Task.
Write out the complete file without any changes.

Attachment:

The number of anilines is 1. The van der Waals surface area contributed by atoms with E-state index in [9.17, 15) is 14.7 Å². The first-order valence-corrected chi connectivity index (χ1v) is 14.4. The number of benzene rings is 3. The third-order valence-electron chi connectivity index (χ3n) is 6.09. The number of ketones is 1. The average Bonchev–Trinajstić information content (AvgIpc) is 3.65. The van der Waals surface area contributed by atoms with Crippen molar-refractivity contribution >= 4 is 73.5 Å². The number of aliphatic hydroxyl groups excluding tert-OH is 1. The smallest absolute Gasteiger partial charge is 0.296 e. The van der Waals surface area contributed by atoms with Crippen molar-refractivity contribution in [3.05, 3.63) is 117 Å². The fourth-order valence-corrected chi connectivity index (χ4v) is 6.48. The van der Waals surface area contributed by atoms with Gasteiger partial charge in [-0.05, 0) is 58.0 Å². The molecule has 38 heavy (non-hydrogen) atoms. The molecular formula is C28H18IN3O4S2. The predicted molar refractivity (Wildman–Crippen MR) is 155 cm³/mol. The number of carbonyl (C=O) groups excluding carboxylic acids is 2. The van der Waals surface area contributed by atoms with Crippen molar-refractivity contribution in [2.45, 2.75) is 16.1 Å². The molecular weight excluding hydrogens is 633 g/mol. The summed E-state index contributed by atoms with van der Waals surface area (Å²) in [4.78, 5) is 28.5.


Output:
The number of anilines is 1. The van der Waals surface area contributed by atoms with E-state index in [9.17, 15) is 14.7 Å². The first-order valence-corrected chi connectivity index (χ1v) is 14.4. The number of benzene rings is 3. The third-order valence-electron chi connectivity index (χ3n) is 6.09. The number of ketones is 1. The average Bonchev–Trinajstić information content (AvgIpc) is 3.65. The van der Waals surface area contributed by atoms with Crippen molar-refractivity contribution >= 4 is 73.5 Å². The number of aliphatic hydroxyl groups excluding tert-OH is 1. The smallest absolute Gasteiger partial charge is 0.296 e. The van der Waals surface area contributed by atoms with Crippen molar-refractivity contribution in [3.05, 3.63) is 117 Å². The fourth-order valence-corrected chi connectivity index (χ4v) is 6.48. The van der Waals surface area contributed by atoms with Gasteiger partial charge in [-0.05, 0) is 58.0 Å². The molecule has 38 heavy (non-hydrogen) atoms. The molecular formula is C28H18IN3O4S2. The predicted molar refractivity (Wildman–Crippen MR) is 155 cm³/mol. The number of carbonyl (C=O) groups excluding carboxylic acids is 2. The van der Waals surface area contributed by atoms with Crippen molar-refractivity contribution in [2.45, 2.75) is 16.1 Å². The molecular weight excluding hydrogens is 633 g/mol. The summed E-state index contributed by atoms with van der Waals surface area (Å²) in [4.78, 5) is 28.5.